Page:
Welcome to UNA-UK's Model UN Portal

Each year more than 400,000 students from primary school to university participate worldwide in Model UN conferences. These events are simply a role-play of UN meetings and are usually based on the Security Council or General Assembly committees.

To support these simulations UN headquarters formed a Model UN Task Force and has organised annual Global Model UN events since 2009, in Switzerland, Malaysia and the Republic of Korea.

We created this portal to assist all those organising and taking part in Model UN events, whether in a school, college, university or other group.

We have made this resource freely available, but if you have found the resources useful, please consider making a charitable donation to UNA-UK to help us cover the cost of keeping these resources up to date.

For further information on Model UN or on UNA-UK’s education work, please contact Rich Nelmes at nelmes@una.org.uk.

An introduction to Model UN events

Model UN events are simply a role-play of a UN meeting. The Security Council and the General Assembly committees are the most popular, although events can be based on a specialised UN body such as the UN Conference on Trade and Development or the Human Rights Council (both subsidiary bodies of the General Assembly) or the Peacebuilding Commission (a subsidiary body of both the Security Council and the General Assembly).

A Commission of the Economic and Social Council, such as Sustainable Development or Social Development, can also be used. In fact, most bodies within the UN System can be used for a Model UN event, but this portal focuses on Model UN General Assembly events.

Events can last from a few hours to a week and can involve people of all ages. The delegate resources produced by UNA-UK have been broken into different sections which are suitable for different age groups. Schools might run model events within one class, one year group, the whole of a sixth form, or with other schools.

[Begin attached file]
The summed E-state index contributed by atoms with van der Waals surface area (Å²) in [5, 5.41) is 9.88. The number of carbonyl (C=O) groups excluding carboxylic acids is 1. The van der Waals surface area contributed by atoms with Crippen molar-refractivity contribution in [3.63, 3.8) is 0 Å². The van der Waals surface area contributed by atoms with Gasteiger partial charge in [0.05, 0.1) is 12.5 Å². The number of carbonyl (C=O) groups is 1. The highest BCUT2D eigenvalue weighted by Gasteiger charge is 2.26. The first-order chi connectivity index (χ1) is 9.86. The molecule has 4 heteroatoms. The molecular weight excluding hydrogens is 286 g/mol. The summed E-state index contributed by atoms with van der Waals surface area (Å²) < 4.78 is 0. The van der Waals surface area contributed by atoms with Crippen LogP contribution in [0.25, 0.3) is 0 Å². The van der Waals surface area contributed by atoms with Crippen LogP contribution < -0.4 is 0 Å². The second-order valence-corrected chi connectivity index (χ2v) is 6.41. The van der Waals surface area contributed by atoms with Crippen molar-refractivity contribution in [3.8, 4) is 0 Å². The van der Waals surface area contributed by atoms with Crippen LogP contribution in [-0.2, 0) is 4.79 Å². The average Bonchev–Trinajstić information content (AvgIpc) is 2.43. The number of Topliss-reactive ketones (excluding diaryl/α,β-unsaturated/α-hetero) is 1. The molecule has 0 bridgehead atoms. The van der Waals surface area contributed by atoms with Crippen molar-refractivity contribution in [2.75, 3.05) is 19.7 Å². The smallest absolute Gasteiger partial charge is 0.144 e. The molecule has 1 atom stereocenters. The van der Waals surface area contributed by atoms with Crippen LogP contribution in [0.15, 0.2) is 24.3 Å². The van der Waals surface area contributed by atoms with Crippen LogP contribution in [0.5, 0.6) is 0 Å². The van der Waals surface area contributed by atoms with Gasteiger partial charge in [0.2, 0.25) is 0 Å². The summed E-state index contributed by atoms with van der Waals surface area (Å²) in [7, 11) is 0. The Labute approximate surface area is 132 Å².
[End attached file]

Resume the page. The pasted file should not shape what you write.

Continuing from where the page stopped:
Universities may hold events within a student society or with all students studying a subject. Model UN events can cover a whole city or region and many national and international events are held throughout the world.

The basic principles remain the same, regardless of the UN body being modelled, or of the size or age of the group:

1. Participants are assigned a UN Member State. They assume the role of that country’s diplomats at whichever UN body is being enacted. The delegations represent the views of ‘their’ country, reflecting that country’s national interests, rather than their own personal opinions on an issue.

2. The delegates research their country’s position on selected topics, paying particular attention to their country’s perspective on the topics to be discussed at the Model UN. The topics are issues of global importance – such as provision of clean water, economic justice or the Israeli-Palestinian conflict.

3. The delegations come together and enact the UN meeting, based on agreed rules of procedure. The delegates present statements of their countries’ positions and debate and negotiate with the other delegations, both through formal and informal debate.

4. A resolution is written, debated, negotiated and amended, in line with each country’s interests and in response to the debate. Votes are held on the resolution and the amendments. A final resolution is produced, which is acceptable to a majority of delegations and represents the final product of the meeting.

Model UN events provide active learning opportunities for delegates, allowing them to explore and analyse a situation affecting unfamiliar people in unfamiliar settings. They negotiate and reach consensus on the best action for all, working individually and as part of a group. Delegates develop their communication skills and build their self-confidence.

The UN can be a difficult organisation to grasp – it is not a world government, but a system of many organisations which together affect our lives in many ways. In order to influence the way in which the UN works, we must understand the UN – one way of doing this is by taking part in a Model UN event.

Model UN work not only educates participants about the problems the world is facing, but also suggests the means by which progress can be made and problems resolved, peacefully and justly. Whether you are a participant or an organiser, we hope that you will enjoy, and be enriched by, your experience of Model UN.


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